Invest Strategically in Transportation
Our transportation infrastructure is key to the region's prosperity, yet it has fallen behind other industrialized parts of the world, many of which have invested significantly to create and preserve modern, world-class systems.
CMAP urges the federal government, the State of Illinois, transit agencies, and local governments to develop innovative financing to support a world-class transportation system for this new century. The "costs of congestion" are real and serious, and include lost time and fuel, decreased productivity, inefficient freight movements, and pollution.
Regarding expenditures, GO TO 2040 recommends that funds for transportation need to be allocated more wisely, using performance-driven criteria rather than arbitrary formulas. Transportation implementers should prioritize efforts to maintain, enhance, and modernize the existing system, and expensive new capacity projects should be built only if they yield benefits that outweigh their costs. Examples of enhancements and modernizations that should be pursued include more attractive and comfortable buses and trains that improve the passenger experience, better traveler information systems, targeted transit extensions and arterial improvements, and multimodal approaches such as integrating bicycling and pedestrian accommodations in roadway design.
The Metropolitan Planning Council has pegged congestion's annual cost in our region at $7.3 billion. Performance of our region's transportation system can be measured by tracking highway congestion. While this chart shows a promising trend, it is largely attributable to the economic slow-down, and our region remains one of the nation's most-congested. Congestion must be reduced by implementing GO TO 2040's recommended land use pattern and the plan's targeted improvements, expansions, and other strategies for managing traffic.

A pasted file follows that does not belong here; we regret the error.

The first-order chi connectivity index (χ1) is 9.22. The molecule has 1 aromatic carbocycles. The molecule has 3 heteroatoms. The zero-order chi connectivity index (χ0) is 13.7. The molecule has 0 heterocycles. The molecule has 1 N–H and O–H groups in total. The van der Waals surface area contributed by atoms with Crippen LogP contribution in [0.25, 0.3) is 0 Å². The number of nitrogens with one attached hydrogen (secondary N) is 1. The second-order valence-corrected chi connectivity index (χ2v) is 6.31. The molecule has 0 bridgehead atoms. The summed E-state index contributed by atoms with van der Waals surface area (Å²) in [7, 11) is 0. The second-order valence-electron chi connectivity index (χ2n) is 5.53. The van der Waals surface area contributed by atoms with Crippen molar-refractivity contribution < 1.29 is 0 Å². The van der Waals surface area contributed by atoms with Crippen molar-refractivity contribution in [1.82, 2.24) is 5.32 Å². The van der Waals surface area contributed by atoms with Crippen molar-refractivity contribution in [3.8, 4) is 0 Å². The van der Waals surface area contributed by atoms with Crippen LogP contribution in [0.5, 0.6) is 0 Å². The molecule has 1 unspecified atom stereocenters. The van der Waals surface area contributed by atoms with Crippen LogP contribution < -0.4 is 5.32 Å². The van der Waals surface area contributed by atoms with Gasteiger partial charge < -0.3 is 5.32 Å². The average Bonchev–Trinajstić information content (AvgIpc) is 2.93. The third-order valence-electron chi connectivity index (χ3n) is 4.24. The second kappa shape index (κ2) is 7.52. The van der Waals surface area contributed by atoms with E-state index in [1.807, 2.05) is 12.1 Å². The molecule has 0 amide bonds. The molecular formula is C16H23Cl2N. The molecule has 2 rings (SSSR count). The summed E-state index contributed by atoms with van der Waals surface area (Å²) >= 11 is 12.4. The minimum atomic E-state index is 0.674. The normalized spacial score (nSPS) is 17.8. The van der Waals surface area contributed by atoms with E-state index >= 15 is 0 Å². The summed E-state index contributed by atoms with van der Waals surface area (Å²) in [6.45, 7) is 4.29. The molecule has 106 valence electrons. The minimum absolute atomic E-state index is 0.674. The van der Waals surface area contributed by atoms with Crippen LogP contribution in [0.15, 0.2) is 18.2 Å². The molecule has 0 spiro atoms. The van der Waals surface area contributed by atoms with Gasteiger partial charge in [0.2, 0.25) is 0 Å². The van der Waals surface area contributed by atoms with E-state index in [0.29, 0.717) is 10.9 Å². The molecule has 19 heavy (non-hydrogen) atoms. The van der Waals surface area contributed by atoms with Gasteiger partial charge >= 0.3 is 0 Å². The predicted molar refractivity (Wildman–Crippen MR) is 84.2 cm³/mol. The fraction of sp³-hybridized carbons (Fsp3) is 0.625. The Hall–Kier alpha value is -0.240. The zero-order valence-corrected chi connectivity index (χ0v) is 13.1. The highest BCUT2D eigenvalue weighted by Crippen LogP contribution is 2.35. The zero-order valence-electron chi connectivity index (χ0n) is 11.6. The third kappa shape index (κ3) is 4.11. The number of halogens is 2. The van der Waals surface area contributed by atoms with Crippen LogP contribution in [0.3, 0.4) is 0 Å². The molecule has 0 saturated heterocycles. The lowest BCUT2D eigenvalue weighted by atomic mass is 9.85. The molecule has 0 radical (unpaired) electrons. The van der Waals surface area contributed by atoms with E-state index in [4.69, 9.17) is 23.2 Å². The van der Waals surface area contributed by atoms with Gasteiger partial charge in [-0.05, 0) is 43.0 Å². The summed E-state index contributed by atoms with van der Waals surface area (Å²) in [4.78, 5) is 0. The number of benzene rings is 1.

In late 2012, CMAP began a campaign urging Governor Quinn and leadership of the Illinois Department of Transportation (IDOT) and the Illinois Tollway to implement congestion pricing to manage traffic on five new expressway projects approved in GO TO 2040. Already used by 10 other states, congestion pricing gives travelers the option of an express toll lane that ensures reliable travel times. Express tolls rise and fall based on demand at various times of day, and drivers choose when to use the lanes based on variable cost. See cmap.illinois.gov/congestion-pricing.
Increase Commitment to Public Transit
GO TO 2040 calls for improvements to the region's transit system. This requires attention to not just how transit operates, but how it is perceived. The region clearly needs transit services that function well, with on-time, frequent service and seamless transfers, but also must address the issues of perception that make transit the option of last resort to many people.
A strong transit system benefits the region's economy, environment, and quality of life by providing residents with transportation choices and helping to lower congestion. However, transit use has not kept pace with the region's growth, and ridership is actually lower than it was 20 years ago. Decades of underinvestment have left the region's transit system with aging infrastructure in need of basic maintenance and improvements, as well as demands for expansion to areas that do not have transit service today.
With a strong transit system, residents have more choices concerning where they can live and work and how they travel, and can avoid the harmful effects of congestion. Using transit is less expensive for an individual than owning and maintaining an automobile, and transit systems provide important travel options for lower-income residents.